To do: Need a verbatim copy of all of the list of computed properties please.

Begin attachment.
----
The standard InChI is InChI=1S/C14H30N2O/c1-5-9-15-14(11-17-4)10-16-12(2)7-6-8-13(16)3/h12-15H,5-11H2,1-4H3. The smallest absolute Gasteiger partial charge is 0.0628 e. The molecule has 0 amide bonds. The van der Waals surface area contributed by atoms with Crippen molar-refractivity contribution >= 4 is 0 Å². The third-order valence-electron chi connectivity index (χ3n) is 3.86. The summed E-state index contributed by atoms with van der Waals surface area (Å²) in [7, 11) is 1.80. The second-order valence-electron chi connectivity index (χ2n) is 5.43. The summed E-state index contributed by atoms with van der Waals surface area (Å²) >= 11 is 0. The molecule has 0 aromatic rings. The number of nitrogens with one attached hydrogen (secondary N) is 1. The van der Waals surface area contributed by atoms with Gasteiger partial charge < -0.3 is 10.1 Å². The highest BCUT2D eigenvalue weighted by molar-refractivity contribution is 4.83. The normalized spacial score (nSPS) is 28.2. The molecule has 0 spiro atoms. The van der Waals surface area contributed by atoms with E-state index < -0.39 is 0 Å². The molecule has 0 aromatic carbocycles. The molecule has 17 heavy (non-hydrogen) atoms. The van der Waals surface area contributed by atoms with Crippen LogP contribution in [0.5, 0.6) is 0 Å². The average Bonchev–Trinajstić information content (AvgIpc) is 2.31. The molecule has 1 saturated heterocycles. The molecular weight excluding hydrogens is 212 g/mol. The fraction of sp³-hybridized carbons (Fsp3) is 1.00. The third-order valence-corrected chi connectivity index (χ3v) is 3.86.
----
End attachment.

The standard InChI is InChI=1S/C14H30N2O/c1-5-9-15-14(11-17-4)10-16-12(2)7-6-8-13(16)3/h12-15H,5-11H2,1-4H3. The smallest absolute Gasteiger partial charge is 0.0628 e. The molecule has 0 amide bonds. The van der Waals surface area contributed by atoms with Crippen molar-refractivity contribution >= 4 is 0 Å². The third-order valence-electron chi connectivity index (χ3n) is 3.86. The summed E-state index contributed by atoms with van der Waals surface area (Å²) in [7, 11) is 1.80. The second-order valence-electron chi connectivity index (χ2n) is 5.43. The summed E-state index contributed by atoms with van der Waals surface area (Å²) >= 11 is 0. The molecule has 0 aromatic rings. The number of nitrogens with one attached hydrogen (secondary N) is 1. The van der Waals surface area contributed by atoms with Gasteiger partial charge < -0.3 is 10.1 Å². The highest BCUT2D eigenvalue weighted by molar-refractivity contribution is 4.83. The normalized spacial score (nSPS) is 28.2. The molecule has 0 spiro atoms. The van der Waals surface area contributed by atoms with E-state index < -0.39 is 0 Å². The molecule has 0 aromatic carbocycles. The molecule has 17 heavy (non-hydrogen) atoms. The van der Waals surface area contributed by atoms with Crippen LogP contribution in [0.5, 0.6) is 0 Å². The average Bonchev–Trinajstić information content (AvgIpc) is 2.31. The molecule has 1 saturated heterocycles. The molecular weight excluding hydrogens is 212 g/mol. The fraction of sp³-hybridized carbons (Fsp3) is 1.00. The third-order valence-corrected chi connectivity index (χ3v) is 3.86.